JUDY CHICAGO, Inspirational Icon
Jeffrey Deitch, Los Angeles
through November 2
Written by Betty Brown
Judy Chicago (nee Judith Cohen in 1939) is a household name. But few people know that before becoming the leading practitioner of Feminist Art–before she founded Feminist Art Programs in Fresno and Cal Arts, before Womanhouse, the Los Angeles Woman’s Building, and the Dinner Party–she created a robust body of abstract artworks. Between her graduation from UCLA (1962) and her teaching job at Cal State Fresno (1970), Chicago’s oeuvre involved spare, geometric structures coated with the same airbrushed enamels used by custom car detailers. From discs of space-age plastic to car hoods turned into emblematic shields, Chicago’s early work was lauded at the time–Art in America wrote that she was “at the forefront”–but has since disappeared into the immense vaults of shadowed history. Chicago’s formal innovations, refined use of “non-art” materials, and sophisticated experiments with color from that era indicate a savvy willingness to stretch the boundaries of the visual arts. She was particularly daring in the realm of performance art, where her early works greatly expanded the conceptual possibilities of the genre.
Judy Chicago: Los Angeles at Jeffrey Deitch’s immense gallery (on North Orange Drive, just off Santa Monica Boulevard) features almost 40 of Chicago’s early works. They range from small, reflective domes to immense angular sculptures, to photographic documents of early feminist performance art. I think the show is a stunner–and I would think so even if I weren’t a committed feminist who admires Chicago immensely.
If you enter Deitch’s glorious space and do a clockwise circuit, you begin with several of Chicago’s domes: groups of three clear acrylic domes mounted on mirrored glass and plexiglass bases. The domes were created in the late 1960s, precisely the same time California Light & Space artist Larry Bell was exploring reflection and translucence in his large glass cubes. Bell began that series by using glass fragments scavenged from his job as a picture framer. Chicago, on the other hand, studied industrial materials and techniques in an auto body painting class–she was the only woman in a class of over 200–and used them to combine minimal forms with her feminist sensibility.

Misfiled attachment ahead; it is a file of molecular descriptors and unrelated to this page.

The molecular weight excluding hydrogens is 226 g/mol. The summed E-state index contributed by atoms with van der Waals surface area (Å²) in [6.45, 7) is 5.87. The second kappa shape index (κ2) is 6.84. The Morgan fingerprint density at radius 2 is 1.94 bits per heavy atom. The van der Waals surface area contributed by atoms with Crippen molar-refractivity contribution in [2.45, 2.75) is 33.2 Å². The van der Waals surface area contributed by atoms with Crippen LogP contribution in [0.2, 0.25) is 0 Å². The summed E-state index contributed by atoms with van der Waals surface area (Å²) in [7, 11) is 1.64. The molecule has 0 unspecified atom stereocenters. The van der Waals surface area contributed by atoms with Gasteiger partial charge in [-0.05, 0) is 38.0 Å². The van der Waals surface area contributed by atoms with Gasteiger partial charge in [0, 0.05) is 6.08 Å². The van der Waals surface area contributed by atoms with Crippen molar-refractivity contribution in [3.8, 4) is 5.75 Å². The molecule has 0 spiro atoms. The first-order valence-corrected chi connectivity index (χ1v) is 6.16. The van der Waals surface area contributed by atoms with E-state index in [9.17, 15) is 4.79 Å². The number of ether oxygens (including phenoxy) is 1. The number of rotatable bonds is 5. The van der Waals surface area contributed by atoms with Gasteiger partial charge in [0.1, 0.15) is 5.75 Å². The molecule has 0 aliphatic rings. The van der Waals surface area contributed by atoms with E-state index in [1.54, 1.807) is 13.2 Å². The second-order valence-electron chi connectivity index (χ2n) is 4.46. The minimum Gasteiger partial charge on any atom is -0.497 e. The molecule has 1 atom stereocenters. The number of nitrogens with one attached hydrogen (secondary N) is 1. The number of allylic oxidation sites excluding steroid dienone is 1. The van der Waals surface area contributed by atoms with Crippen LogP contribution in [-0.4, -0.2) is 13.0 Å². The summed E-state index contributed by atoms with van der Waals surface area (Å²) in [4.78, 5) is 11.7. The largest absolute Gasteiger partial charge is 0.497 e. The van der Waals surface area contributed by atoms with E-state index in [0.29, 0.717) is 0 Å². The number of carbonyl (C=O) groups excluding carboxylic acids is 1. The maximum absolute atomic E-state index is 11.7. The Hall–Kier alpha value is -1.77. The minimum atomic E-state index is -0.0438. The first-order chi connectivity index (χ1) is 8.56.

In addition to the domes, Chicago produced large angular sculptures of stainless steel covered in polyurethane paint. Trinity (originally created in 1965; reproduced in 2019) is comprised of three inverted “Vs” that move from large to larger, as their colors transition from red to red-orange to orange. (It looks like an Ellsworth Kelly painting made dimensional.) Across the gallery is Chicago’s Zig Zag (1965/2019), another red-orange piece based on right angles, but in this case, the three components are linked into, well, a zig-zag. Nearby is Rearrangeable Rainbow Blocks (1965), a group of twelve aluminum hexahedrons painted with automotive lacquer. (It’s like a Sol Lewitt “Wall Drawing” turned dimensional.)
At the back of the left-hand wall are three car hoods, painted with sprayed automotive lacquer in vivid emblematic designs. Their bold, hard-edged symmetry is echoed in Billy Al Bengston’s paintings of military insignia from the same era, such as Tom from 1968, but Chicago’s emblems are larger and more brilliantly hued. They recall European family crests in their direct readability and bilateral symmetry. They also look forward to the graphic intensity of the plate designs for Chicago’s Dinner Party installation dated 1979.